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Pneumothorax: Clinical practice



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Pneumothorax: Clinical practice


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USMLE® Step 1 style questions USMLE

2 questions

USMLE® Step 2 style questions USMLE

11 questions

A 22-year-old man comes to the emergency department because of left-sided chest pain for three days. He felt a small “pull” in his upper left chest while walking to work. He denies any trauma. The pain has persisted, and is worse when he takes a deep breath or coughs. He is more short of breath than usual when climbing stairs. His past medical history is noncontributory, he has smoked a pack of cigarettes a day for the last two years. His vital signs show no abnormalities. He is tall and thin in appearance. Pulmonary auscultation shows breath sounds are reduced on the left side in the upper zone. Cardiovascular examination is noncontributory. Chest X-ray shows a small left sided pneumothorax. At the level of the hilum, 1.5 cm (0.6 in) of space lies between the chest wall and the pleura. Which of the following is the most appropriate next step in management?


Content Reviewers:

Rishi Desai, MD, MPH

The pleura is the blanket that covers our lungs, and it’s made of two layers, the inner visceral pleura and the outer parietal pleura.

In between those two layers is a space. If air gets in that space, it’s called a pneumothorax.

Pneumothoraces can be classified into two broad categories: spontaneous or traumatic.

Spontaneous pneumothorax is further subclassified into primary and secondary.

A primary spontaneous pneumothorax occurs without a triggering event in an otherwise normal lung.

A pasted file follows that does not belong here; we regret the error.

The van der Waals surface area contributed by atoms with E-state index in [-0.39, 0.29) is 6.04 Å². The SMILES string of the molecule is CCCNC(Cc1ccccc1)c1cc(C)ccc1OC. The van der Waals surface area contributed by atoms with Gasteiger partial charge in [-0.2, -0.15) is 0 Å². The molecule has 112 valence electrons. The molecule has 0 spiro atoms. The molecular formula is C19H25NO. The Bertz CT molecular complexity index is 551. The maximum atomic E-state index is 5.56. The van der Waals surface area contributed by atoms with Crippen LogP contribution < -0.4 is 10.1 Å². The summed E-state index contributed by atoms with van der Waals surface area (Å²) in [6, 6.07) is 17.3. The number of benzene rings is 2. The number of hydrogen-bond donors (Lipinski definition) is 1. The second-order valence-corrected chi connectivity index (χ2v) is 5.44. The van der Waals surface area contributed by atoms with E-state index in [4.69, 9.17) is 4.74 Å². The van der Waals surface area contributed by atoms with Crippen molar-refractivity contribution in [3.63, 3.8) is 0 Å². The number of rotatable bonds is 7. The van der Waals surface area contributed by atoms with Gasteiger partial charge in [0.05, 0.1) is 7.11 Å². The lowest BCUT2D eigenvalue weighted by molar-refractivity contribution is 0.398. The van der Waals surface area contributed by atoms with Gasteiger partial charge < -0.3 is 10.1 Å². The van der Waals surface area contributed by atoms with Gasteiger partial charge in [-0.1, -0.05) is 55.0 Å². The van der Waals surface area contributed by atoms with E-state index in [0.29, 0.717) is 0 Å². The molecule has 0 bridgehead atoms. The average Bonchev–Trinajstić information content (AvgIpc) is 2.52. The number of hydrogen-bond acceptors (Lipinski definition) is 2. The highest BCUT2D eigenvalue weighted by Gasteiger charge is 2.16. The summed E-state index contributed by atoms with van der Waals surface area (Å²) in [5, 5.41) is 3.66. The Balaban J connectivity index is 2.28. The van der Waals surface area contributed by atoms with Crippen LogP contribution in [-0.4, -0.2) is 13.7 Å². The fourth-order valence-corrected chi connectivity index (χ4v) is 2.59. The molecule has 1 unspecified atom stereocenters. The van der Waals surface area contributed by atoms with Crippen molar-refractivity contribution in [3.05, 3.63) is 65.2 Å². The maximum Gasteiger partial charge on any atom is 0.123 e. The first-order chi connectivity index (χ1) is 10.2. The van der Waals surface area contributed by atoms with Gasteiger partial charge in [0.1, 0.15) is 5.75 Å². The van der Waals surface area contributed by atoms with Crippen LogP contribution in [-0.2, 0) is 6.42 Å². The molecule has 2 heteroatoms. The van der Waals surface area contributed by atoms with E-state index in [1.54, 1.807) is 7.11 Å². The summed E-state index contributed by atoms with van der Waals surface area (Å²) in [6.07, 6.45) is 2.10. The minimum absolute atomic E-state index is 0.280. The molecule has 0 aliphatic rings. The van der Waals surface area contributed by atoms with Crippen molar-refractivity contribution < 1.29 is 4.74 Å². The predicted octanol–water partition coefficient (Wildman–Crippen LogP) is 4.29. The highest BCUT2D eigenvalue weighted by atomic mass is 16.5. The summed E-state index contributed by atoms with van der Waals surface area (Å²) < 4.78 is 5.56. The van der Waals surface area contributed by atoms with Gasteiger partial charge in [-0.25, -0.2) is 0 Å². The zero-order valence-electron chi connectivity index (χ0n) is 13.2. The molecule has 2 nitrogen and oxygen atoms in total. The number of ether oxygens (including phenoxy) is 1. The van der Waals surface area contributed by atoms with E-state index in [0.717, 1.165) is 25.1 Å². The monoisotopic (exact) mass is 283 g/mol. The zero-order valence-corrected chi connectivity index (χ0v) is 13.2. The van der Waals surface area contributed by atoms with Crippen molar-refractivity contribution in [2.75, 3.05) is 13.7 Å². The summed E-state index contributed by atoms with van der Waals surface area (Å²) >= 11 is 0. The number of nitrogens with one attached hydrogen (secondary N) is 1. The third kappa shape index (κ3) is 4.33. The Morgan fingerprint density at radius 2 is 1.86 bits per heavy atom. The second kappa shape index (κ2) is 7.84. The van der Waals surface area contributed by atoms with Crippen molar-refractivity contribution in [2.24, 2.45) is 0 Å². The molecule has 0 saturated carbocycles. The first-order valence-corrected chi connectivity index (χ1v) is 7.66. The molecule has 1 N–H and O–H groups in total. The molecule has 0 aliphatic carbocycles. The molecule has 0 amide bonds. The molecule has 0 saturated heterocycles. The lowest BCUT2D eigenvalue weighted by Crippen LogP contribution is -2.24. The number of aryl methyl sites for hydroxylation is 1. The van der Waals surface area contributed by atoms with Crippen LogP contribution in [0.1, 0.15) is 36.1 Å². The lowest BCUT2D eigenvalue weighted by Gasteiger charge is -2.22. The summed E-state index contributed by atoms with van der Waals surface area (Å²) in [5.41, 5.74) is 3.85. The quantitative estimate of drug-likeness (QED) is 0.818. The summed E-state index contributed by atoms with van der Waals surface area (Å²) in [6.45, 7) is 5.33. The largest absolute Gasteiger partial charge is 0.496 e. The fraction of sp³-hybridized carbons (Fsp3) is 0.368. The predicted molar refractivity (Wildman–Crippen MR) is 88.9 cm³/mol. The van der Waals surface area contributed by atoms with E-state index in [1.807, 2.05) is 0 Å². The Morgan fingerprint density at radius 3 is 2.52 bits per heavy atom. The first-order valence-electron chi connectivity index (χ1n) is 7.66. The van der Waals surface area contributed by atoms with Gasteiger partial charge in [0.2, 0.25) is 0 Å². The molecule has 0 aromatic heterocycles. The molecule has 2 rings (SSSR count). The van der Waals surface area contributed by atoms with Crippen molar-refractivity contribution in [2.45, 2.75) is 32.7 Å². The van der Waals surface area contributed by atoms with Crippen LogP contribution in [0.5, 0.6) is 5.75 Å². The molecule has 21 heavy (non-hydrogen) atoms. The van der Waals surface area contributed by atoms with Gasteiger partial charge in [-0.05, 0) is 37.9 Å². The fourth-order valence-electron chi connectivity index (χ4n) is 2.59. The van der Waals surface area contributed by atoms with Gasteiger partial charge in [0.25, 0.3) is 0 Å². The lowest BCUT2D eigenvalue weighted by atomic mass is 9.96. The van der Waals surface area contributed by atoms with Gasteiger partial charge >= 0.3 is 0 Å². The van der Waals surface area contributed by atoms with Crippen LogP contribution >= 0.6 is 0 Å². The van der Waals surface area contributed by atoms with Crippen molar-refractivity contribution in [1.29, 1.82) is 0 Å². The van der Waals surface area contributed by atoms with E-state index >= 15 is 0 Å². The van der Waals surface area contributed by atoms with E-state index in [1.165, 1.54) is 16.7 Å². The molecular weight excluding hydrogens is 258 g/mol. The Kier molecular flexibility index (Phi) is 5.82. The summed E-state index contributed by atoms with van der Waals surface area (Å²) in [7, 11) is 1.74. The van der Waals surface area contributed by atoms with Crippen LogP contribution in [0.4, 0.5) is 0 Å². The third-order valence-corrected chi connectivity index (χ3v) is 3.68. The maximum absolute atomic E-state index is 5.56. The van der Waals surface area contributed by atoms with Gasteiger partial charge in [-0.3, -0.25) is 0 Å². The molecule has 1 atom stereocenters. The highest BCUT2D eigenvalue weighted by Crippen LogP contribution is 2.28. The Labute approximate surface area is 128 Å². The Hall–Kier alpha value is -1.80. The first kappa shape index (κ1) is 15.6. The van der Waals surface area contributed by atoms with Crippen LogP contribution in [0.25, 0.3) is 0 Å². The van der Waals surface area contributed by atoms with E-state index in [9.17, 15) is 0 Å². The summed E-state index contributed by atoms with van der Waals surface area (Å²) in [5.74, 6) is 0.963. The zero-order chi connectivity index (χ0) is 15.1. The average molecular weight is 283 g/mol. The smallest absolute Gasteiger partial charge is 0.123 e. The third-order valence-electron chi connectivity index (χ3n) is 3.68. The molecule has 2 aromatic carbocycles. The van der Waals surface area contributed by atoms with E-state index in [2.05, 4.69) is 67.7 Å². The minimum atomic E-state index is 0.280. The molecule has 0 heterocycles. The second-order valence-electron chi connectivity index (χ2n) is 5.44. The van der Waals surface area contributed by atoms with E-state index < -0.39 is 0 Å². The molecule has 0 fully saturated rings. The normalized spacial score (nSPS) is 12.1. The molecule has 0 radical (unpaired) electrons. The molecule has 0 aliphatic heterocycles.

Most commonly, an individual at risk of primary spontaneous pneumothorax is a tall, thin, young male presenting with symptoms that started at rest.

This is because there are more mechanical shear forces at the apex of the lung, that can make the pleura rupture, especially after for some reason holding their breath like diving or inhaling and holding a recreational drug or medication in their lungs.

Another risk factor for a primary pneumothorax is smoking cigarettes and systemic syndromes like Marfan disease.

Then there’s a secondary pneumothorax; that is a spontaneous pneumothorax that occurs in a lung with pre-existing lung disease, like chronic obstructive pulmonary disease, or COPD, cystic fibrosis, or lung cancer.

In COPD, destruction of the alveolar sacs leads to formation of large alveolar blebs, which are small balloons that can eventually rupture, leaking air into the pleural space.

Traumatic pneumothorax occurs secondary to injury of the pleura after blunt or penetrating trauma to the chest like a stab wound, or as a complication of a procedure, such as a lung biopsy, central line insertion or mechanical ventilation.

In terms of symptoms, a small pneumothorax may cause no symptoms, but typically a pneumothorax causes a sudden-onset of shortness of breath and pleuritic chest pain; which is a sharp knife-like pain that worsens with inspiration due to irritation of the parietal pleura by the expanding lung. It also typically causes tachycardia, tachypnea, or hypoxemia.